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This week, we look at plotting data using scatterplots. I’ll definitely have a post on other ways of plotting data, like boxplots or histograms.

Our data from last week remains the same:

First, a quick way to look at all of your continuous variables at once is just to do a plot command of your data.  Here, I will subset the data to just take three columns and plot those against each other:

plot(mydata[,c(2,4,5)])

This takes all rows, and the columns 2, 4, and 5 from the dataset and plots them all against each other, like this:

Next, I want to make a nice scatterplot of Weight on Height.  The basic format is

plot(xvariable, yvariable)

So it looks like this:

plot(mydata$Weight, mydata$Height)

But this is a little ugly.  Fortunately, there are a million options that I can take advantage of.  In this first post on plotting, I will:

• add labels for the x and y axes (xlab and ylab, respectively)
• change the dimensions of the plot so it’s not quite so condensed (xlim and ylim)
• add a title (main) and change the font size of the title (cex.main)
• get rid of the frame around the plot (frame.plot=FALSE)
• change the type of plotting symbol from little circles to little trianges (pch=2) and make those little triangles blue (col=”blue”).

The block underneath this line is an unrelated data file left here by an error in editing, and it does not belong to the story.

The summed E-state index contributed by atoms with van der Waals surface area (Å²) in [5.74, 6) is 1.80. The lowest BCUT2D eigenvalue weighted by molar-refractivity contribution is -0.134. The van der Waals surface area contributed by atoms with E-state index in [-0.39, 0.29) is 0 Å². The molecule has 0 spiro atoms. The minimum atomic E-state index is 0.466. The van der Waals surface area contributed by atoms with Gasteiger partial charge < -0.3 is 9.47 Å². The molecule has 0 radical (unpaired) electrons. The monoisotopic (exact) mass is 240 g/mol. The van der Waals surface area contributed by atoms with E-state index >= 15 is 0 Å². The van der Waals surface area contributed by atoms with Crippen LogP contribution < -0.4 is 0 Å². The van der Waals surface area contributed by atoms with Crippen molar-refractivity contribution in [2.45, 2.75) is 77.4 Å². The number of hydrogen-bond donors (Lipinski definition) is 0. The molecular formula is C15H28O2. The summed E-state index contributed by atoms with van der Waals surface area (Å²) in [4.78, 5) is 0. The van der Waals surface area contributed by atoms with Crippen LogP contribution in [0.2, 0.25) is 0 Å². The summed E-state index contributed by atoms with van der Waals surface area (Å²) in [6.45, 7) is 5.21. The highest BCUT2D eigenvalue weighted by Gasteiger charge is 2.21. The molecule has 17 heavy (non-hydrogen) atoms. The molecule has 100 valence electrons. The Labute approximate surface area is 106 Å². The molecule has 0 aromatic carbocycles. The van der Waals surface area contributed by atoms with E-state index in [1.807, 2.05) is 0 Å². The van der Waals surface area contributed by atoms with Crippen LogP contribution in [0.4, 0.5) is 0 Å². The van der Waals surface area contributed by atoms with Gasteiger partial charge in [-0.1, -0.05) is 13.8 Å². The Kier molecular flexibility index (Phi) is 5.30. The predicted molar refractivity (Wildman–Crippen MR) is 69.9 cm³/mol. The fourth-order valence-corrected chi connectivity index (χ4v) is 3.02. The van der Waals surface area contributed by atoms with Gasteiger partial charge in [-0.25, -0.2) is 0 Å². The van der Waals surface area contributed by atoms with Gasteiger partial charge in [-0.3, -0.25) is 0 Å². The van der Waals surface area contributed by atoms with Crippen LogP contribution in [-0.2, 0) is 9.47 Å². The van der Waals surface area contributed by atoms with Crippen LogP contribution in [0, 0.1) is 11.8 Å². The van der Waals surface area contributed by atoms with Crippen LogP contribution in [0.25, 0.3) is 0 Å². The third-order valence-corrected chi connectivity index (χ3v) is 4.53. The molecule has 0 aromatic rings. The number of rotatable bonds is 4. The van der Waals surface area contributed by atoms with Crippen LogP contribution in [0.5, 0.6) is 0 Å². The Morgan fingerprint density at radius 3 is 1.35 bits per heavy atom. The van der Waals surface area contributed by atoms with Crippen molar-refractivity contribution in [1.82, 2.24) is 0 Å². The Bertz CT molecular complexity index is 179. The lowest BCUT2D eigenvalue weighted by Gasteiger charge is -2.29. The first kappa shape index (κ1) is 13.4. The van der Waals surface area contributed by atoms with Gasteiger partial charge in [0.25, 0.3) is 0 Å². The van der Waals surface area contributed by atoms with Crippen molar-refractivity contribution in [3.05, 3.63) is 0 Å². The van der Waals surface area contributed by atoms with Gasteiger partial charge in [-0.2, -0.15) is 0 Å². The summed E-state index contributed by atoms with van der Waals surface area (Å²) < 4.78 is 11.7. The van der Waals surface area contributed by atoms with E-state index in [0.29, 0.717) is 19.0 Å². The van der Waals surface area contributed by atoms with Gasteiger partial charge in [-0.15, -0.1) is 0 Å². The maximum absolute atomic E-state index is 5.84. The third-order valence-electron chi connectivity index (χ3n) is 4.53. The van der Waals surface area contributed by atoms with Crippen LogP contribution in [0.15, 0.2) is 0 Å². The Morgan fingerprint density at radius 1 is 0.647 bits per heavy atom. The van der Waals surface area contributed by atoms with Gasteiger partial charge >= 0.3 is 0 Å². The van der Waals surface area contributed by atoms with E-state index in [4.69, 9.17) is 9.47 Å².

plot(mydata$Weight, mydata$Height, xlab=”Weight (lbs)”, ylab=”Height (inches)”, xlim=c(80,200), ylim=c(55,75), main=”Height vs Weight”, pch=2, cex.main=1.5, frame.plot=FALSE , col=”blue”)

Now, let’s get a little more complicated.  I want the color of the plot symbol to be indicative of whether the observation is male or female, and to put a legend in there too. This is super easy right inside the plot function call using the ifelse() statement.  To review, the ifelse() statement is similar to the cond() statement in Stata.  It looks like this:

ifelse(condition, result if condition is true, result if condition is false)

So here I change my parameter col=blue to col=ifelse(mydata$Sex==1, “red”, “blue”). This is saying that if the sex is a 1, make the color of the triangle red, else make it blue: plot(mydata$Weight, mydata$Height, xlab=”Weight (lbs)”, ylab=”Height (inches)”, xlim=c(80,200), ylim=c(55,75), main=”Height vs Weight”, pch=2, cex.main=1.5, frame.plot=FALSE, col=ifelse(mydata$Sex==1, “red”, “blue”))

Then I add in the legend. The first two parameters of the legend function are the x and y points where the legend should begin (here at the point (80,75)).  Then I indicate that I want two triangle symbols (pch=c(2,2)).  The first 2 is for the number of symbols and the second 2 is to indicate that pch=2 (a triangle) as it was in the previous example.  Next I say I want the first triangle to be red and the second one blue.  I label the two symbols with the labels “Male” and “Female”.  Next, I indicate I want a box around the legend (bty=”o”) and that I want the box to be darkgreen.  Finally, I indicate that the font size of the whole legend text should be .8. (cex=.8).

legend(80, 75, pch=c(2,2), col=c(“red”, “blue”), c(“Male”, “Female”), bty=”o”,  box.col=”darkgreen”, cex=.8)